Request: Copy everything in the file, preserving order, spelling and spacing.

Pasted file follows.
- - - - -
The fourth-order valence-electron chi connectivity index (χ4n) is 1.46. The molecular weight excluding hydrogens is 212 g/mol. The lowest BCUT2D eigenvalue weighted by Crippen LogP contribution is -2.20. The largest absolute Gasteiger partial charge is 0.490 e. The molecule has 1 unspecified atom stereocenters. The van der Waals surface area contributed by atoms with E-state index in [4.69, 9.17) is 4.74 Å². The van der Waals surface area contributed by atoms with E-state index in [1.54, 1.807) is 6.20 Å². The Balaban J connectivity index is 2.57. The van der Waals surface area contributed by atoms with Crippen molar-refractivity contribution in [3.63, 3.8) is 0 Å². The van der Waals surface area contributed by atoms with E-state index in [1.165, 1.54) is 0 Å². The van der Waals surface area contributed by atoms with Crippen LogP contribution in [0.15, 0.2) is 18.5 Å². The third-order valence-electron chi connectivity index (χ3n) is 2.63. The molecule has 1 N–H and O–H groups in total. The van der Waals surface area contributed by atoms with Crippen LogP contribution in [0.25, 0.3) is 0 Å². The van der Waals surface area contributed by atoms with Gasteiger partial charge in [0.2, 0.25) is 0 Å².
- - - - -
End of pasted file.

The fourth-order valence-electron chi connectivity index (χ4n) is 1.46. The molecular weight excluding hydrogens is 212 g/mol. The lowest BCUT2D eigenvalue weighted by Crippen LogP contribution is -2.20. The largest absolute Gasteiger partial charge is 0.490 e. The molecule has 1 unspecified atom stereocenters. The van der Waals surface area contributed by atoms with E-state index in [4.69, 9.17) is 4.74 Å². The van der Waals surface area contributed by atoms with E-state index in [1.54, 1.807) is 6.20 Å². The Balaban J connectivity index is 2.57. The van der Waals surface area contributed by atoms with Crippen molar-refractivity contribution in [3.63, 3.8) is 0 Å². The van der Waals surface area contributed by atoms with E-state index in [1.165, 1.54) is 0 Å². The van der Waals surface area contributed by atoms with Crippen LogP contribution in [0.15, 0.2) is 18.5 Å². The third-order valence-electron chi connectivity index (χ3n) is 2.63. The molecule has 1 N–H and O–H groups in total. The van der Waals surface area contributed by atoms with Crippen LogP contribution in [0.25, 0.3) is 0 Å². The van der Waals surface area contributed by atoms with Gasteiger partial charge in [0.2, 0.25) is 0 Å².